This is the second summary-article inspired by the book “Dark Cockpit”. In the previous one the focus was on how to communicate unequivocally, and this time we will cover the responsibility topic.
Your employees want to know that whoever is at the helm can make good decisions and keep them in mind when they do.
The test of a leader is if they have their team better than they found it. If you had to leave your team tomorrow, for whatever reason, how would they do? And we’re not just looking at numbers, but at the team’s potential to reach new heights in the future.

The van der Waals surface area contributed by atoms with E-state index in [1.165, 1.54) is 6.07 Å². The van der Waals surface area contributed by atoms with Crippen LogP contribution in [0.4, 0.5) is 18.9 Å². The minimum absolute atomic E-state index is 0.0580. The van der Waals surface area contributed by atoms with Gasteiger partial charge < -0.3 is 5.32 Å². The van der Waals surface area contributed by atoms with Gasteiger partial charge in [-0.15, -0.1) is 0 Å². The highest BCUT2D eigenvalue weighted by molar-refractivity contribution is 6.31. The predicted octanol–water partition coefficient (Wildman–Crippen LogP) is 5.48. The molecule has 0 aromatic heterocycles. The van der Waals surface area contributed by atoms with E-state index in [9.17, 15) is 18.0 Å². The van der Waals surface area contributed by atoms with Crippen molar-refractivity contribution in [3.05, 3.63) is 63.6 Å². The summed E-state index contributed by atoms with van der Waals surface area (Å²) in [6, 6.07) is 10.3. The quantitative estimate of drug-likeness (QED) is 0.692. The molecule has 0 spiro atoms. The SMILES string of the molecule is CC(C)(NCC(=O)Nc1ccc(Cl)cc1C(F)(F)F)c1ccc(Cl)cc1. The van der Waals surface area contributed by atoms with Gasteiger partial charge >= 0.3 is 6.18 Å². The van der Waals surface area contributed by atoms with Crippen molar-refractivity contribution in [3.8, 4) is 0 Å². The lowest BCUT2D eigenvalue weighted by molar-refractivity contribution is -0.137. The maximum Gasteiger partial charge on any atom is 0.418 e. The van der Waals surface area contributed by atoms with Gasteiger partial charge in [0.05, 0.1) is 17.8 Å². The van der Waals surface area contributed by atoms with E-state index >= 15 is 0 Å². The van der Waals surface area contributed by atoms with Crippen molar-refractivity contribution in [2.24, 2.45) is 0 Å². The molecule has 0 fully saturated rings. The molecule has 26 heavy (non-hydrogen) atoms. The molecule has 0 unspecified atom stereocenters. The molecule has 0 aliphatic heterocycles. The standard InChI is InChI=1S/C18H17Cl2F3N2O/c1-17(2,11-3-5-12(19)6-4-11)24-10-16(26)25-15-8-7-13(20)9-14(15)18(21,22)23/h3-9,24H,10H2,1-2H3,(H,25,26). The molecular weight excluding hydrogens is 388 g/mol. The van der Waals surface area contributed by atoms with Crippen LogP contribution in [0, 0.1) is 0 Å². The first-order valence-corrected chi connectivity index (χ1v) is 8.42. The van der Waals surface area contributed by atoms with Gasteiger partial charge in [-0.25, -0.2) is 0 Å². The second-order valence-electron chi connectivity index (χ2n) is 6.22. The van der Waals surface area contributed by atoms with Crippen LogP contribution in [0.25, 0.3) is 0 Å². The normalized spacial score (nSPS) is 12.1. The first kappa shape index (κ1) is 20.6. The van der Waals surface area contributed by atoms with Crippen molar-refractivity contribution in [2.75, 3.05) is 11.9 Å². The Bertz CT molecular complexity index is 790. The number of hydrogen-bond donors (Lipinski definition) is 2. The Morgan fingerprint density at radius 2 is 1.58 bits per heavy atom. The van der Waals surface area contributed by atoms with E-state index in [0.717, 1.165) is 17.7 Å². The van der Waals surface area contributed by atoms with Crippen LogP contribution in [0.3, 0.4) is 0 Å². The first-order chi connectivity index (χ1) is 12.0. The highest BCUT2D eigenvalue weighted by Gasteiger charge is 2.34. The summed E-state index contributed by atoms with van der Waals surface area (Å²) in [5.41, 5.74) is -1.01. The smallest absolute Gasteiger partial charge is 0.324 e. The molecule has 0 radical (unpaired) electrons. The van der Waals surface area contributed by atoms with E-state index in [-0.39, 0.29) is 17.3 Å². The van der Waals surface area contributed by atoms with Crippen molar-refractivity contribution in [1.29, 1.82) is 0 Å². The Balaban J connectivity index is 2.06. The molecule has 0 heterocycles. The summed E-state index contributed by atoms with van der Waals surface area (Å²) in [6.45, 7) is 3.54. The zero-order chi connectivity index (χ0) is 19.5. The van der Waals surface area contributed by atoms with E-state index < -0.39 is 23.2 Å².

“Dark Cockpit” by Emil Dobrovolschi and Octavian Pantis is a book that learns us how to become a better pilot for our projects, for our people, and even in life outside work by using valuable principles from aviation.
What is a dark cockpit? That is what we call a situation where no lights are on – no blue for extra usage, amber for caution, or red for danger. Everything is going smoothly. Everything is under control and working within its normal parameters. The plane is flying, and the passengers are doing their own thing: reading a book, watching a movie, having a snack, etc.